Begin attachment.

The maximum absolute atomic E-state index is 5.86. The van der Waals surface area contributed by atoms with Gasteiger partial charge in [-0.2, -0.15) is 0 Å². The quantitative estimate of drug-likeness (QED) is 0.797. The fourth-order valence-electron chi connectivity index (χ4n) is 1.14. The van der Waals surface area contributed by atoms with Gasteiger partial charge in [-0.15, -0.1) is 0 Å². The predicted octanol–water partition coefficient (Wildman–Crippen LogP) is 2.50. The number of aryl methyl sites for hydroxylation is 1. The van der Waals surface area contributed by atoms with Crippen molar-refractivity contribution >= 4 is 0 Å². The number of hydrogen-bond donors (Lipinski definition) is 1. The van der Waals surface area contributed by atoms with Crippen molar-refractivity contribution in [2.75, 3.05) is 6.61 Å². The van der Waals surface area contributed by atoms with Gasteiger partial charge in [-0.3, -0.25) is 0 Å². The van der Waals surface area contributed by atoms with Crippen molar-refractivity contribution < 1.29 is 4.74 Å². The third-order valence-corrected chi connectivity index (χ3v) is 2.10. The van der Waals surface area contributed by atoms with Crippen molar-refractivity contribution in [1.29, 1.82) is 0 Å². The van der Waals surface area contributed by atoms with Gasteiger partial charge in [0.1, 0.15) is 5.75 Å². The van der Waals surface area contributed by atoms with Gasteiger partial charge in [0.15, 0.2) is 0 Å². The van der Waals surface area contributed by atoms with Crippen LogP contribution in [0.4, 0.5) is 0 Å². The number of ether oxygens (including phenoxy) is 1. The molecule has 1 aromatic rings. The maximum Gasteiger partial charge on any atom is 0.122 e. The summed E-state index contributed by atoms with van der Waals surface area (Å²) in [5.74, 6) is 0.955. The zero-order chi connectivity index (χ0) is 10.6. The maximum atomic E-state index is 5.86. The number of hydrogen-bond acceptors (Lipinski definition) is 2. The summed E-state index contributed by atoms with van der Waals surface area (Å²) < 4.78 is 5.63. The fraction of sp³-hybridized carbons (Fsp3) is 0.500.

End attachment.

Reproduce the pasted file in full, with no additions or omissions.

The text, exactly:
The maximum absolute atomic E-state index is 5.86. The van der Waals surface area contributed by atoms with Gasteiger partial charge in [-0.2, -0.15) is 0 Å². The quantitative estimate of drug-likeness (QED) is 0.797. The fourth-order valence-electron chi connectivity index (χ4n) is 1.14. The van der Waals surface area contributed by atoms with Gasteiger partial charge in [-0.15, -0.1) is 0 Å². The predicted octanol–water partition coefficient (Wildman–Crippen LogP) is 2.50. The number of aryl methyl sites for hydroxylation is 1. The van der Waals surface area contributed by atoms with Crippen molar-refractivity contribution >= 4 is 0 Å². The number of hydrogen-bond donors (Lipinski definition) is 1. The van der Waals surface area contributed by atoms with Crippen molar-refractivity contribution in [2.75, 3.05) is 6.61 Å². The van der Waals surface area contributed by atoms with Gasteiger partial charge in [-0.3, -0.25) is 0 Å². The van der Waals surface area contributed by atoms with Crippen molar-refractivity contribution < 1.29 is 4.74 Å². The third-order valence-corrected chi connectivity index (χ3v) is 2.10. The van der Waals surface area contributed by atoms with Crippen molar-refractivity contribution in [1.29, 1.82) is 0 Å². The van der Waals surface area contributed by atoms with Gasteiger partial charge in [0.1, 0.15) is 5.75 Å². The van der Waals surface area contributed by atoms with Gasteiger partial charge in [0.15, 0.2) is 0 Å². The van der Waals surface area contributed by atoms with Crippen LogP contribution in [0.4, 0.5) is 0 Å². The number of ether oxygens (including phenoxy) is 1. The molecule has 1 aromatic rings. The maximum Gasteiger partial charge on any atom is 0.122 e. The summed E-state index contributed by atoms with van der Waals surface area (Å²) in [5.74, 6) is 0.955. The zero-order chi connectivity index (χ0) is 10.6. The maximum atomic E-state index is 5.86. The number of hydrogen-bond acceptors (Lipinski definition) is 2. The summed E-state index contributed by atoms with van der Waals surface area (Å²) < 4.78 is 5.63. The fraction of sp³-hybridized carbons (Fsp3) is 0.500.